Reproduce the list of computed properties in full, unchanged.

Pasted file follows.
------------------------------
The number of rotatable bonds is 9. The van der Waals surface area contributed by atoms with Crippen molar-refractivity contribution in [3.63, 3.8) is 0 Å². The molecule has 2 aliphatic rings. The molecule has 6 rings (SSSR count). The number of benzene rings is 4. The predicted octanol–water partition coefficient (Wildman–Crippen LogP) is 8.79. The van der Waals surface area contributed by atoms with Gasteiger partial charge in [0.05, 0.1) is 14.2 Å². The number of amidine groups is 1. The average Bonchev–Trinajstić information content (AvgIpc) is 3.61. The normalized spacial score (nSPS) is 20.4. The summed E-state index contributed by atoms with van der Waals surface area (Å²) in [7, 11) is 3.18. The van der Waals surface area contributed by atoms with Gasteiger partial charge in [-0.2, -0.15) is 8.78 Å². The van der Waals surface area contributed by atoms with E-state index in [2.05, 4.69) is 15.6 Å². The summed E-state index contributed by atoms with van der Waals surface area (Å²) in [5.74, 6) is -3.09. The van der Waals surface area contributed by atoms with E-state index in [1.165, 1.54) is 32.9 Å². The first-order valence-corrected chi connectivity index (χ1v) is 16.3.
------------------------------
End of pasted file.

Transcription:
The number of rotatable bonds is 9. The van der Waals surface area contributed by atoms with Crippen molar-refractivity contribution in [3.63, 3.8) is 0 Å². The molecule has 2 aliphatic rings. The molecule has 6 rings (SSSR count). The number of benzene rings is 4. The predicted octanol–water partition coefficient (Wildman–Crippen LogP) is 8.79. The van der Waals surface area contributed by atoms with Gasteiger partial charge in [0.05, 0.1) is 14.2 Å². The number of amidine groups is 1. The average Bonchev–Trinajstić information content (AvgIpc) is 3.61. The normalized spacial score (nSPS) is 20.4. The summed E-state index contributed by atoms with van der Waals surface area (Å²) in [7, 11) is 3.18. The van der Waals surface area contributed by atoms with Gasteiger partial charge in [-0.2, -0.15) is 8.78 Å². The van der Waals surface area contributed by atoms with E-state index in [2.05, 4.69) is 15.6 Å². The summed E-state index contributed by atoms with van der Waals surface area (Å²) in [5.74, 6) is -3.09. The van der Waals surface area contributed by atoms with E-state index in [1.165, 1.54) is 32.9 Å². The first-order valence-corrected chi connectivity index (χ1v) is 16.3.